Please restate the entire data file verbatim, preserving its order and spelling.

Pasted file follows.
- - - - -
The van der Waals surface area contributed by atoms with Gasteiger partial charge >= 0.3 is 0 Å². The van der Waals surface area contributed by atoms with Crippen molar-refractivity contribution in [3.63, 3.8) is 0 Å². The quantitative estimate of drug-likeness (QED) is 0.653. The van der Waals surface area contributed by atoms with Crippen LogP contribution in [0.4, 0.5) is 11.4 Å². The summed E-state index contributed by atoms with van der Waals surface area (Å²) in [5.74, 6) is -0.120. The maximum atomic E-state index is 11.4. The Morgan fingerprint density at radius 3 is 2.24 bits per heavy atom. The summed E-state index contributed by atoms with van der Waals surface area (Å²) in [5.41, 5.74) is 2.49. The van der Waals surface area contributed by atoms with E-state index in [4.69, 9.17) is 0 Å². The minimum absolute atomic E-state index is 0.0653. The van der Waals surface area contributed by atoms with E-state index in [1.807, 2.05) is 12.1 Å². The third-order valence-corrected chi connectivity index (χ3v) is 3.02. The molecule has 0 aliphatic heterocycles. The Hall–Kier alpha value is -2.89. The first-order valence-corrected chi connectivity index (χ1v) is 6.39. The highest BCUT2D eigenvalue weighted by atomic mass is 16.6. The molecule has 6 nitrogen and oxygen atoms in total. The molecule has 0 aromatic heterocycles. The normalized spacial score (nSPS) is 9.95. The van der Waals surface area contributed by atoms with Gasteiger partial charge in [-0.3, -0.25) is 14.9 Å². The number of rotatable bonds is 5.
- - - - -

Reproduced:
The van der Waals surface area contributed by atoms with Gasteiger partial charge >= 0.3 is 0 Å². The van der Waals surface area contributed by atoms with Crippen molar-refractivity contribution in [3.63, 3.8) is 0 Å². The quantitative estimate of drug-likeness (QED) is 0.653. The van der Waals surface area contributed by atoms with Crippen LogP contribution in [0.4, 0.5) is 11.4 Å². The summed E-state index contributed by atoms with van der Waals surface area (Å²) in [5.74, 6) is -0.120. The maximum atomic E-state index is 11.4. The Morgan fingerprint density at radius 3 is 2.24 bits per heavy atom. The summed E-state index contributed by atoms with van der Waals surface area (Å²) in [5.41, 5.74) is 2.49. The van der Waals surface area contributed by atoms with E-state index in [4.69, 9.17) is 0 Å². The minimum absolute atomic E-state index is 0.0653. The van der Waals surface area contributed by atoms with E-state index in [1.807, 2.05) is 12.1 Å². The third-order valence-corrected chi connectivity index (χ3v) is 3.02. The molecule has 0 aliphatic heterocycles. The Hall–Kier alpha value is -2.89. The first-order valence-corrected chi connectivity index (χ1v) is 6.39. The highest BCUT2D eigenvalue weighted by atomic mass is 16.6. The molecule has 6 nitrogen and oxygen atoms in total. The molecule has 0 aromatic heterocycles. The normalized spacial score (nSPS) is 9.95. The van der Waals surface area contributed by atoms with Gasteiger partial charge in [-0.3, -0.25) is 14.9 Å². The number of rotatable bonds is 5.